Cyber threats predictions enterprises need to watch out in 2022

McAfee Enterprise and FireEye today released its 2022 Threat Predictions, examining the top cybersecurity threats they predict enterprises will face in 2022. Bad actors have taken note of successful tactics from 2021, including those making headlines tied to ransomware, nation states, social media, and the shifting reliance on a remote workforce. We expect them to pivot those into next years’ campaigns and grow in sophistication, wielding the potential to wreak more havoc across the globe. Skilled engineers and security architects from the recently combined entity offer a preview of how the threat landscape might look in 2022 and how these new or evolving threats could potentially impact enterprises, countries, and civilians.

“Over this past year, we have seen cybercriminals get smarter and quicker at retooling their tactics to follow new bad actor schemes – from ransomware to nation states – and we don’t anticipate that changing in 2022,” said Raj Samani, fellow and chief scientist of the combined company. “With the evolving threat landscape and continued impact of the global pandemic, it is crucial that enterprises stay aware of the cybersecurity trends so that they can be proactive and actionable in protecting their information.”

Nation States will weaponize social media to target more enterprise professionals, looking to infiltrate organizations for their own criminal gain. While this approach is not new, it is relatively uncommon. After all, it does demand a level of research to “hook” the target into interactions and establishing fake profiles is more work but targeting of individuals has proven to be a very successful channel, and we predict the use of this vector could grow not only through espionage groups, but also other threat actors.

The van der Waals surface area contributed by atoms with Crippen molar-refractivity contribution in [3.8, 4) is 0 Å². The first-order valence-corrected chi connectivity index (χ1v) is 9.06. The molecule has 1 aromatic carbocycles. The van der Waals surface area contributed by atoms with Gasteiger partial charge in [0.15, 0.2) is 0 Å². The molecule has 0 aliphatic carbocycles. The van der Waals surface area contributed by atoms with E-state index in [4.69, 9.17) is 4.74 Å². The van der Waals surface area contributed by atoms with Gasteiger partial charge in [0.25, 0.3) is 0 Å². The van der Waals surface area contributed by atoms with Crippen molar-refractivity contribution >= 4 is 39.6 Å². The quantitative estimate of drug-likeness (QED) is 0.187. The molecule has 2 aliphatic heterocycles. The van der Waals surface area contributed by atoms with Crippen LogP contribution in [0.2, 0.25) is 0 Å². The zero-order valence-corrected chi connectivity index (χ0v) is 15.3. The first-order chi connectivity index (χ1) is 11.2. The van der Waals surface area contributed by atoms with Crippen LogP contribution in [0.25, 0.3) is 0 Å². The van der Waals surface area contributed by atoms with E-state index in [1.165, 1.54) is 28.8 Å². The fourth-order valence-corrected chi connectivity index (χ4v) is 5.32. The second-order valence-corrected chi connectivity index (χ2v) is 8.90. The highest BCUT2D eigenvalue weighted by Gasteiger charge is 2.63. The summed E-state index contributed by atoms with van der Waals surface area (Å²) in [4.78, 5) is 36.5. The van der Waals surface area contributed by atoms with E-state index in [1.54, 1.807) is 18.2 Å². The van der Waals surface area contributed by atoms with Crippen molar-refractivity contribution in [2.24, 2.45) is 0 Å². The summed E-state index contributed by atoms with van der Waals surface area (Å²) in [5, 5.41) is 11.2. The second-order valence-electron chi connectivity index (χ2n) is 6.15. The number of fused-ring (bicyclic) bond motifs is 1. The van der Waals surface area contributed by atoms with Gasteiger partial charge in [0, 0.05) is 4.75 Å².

Nation states will increase their offensive operations by leveraging cybercriminals. With the predicted increase of blurring between cybercrime and nation-state actors in 2022, companies should audit their visibility and learn from operations conducted by actors targeting their sectors.

Self-reliant cybercrime groups will increase and shift the balance of power within the Ransomware-as-a-Service (RaaS) eco-kingdom from those who control the ransomware to those who control the victim’s networks. Ransomware has generated billions of dollars in recent years and it’s only a matter of time before some individuals who believe they aren’t getting their fair share become unhappy.

For a long time, RaaS admins and developers were prioritized as the top targets, often neglecting the affiliates since they were perceived as less skilled. This, combined with the lack of disruptions in the RaaS ecosystem, created an atmosphere where those lesser-skilled affiliates could thrive and grow into very competent cybercriminals, eventually with a mind of their own.

5G and IoT traffic between API services and apps will make them increasingly lucrative targets, causing unwanted exposure of information. The connected nature of APIs potentially also introduces additional risks to businesses as they become an entry vector for wider supply chain attacks. In most cases, attacks targeting APIs go undetected as they are generally considered as trusted paths and lack the same level of governance and security controls.

Expanded exploitation of containers and vulnerable applications will lead to endpoint resource hijacking such as through crypto-mining malware, spinning up other resources, data theft, attacker persistence, and container-escape to host systems.

The time to repurpose vulnerabilities into working exploits will be measured in hours and there’s nothing you can do about it… except patch.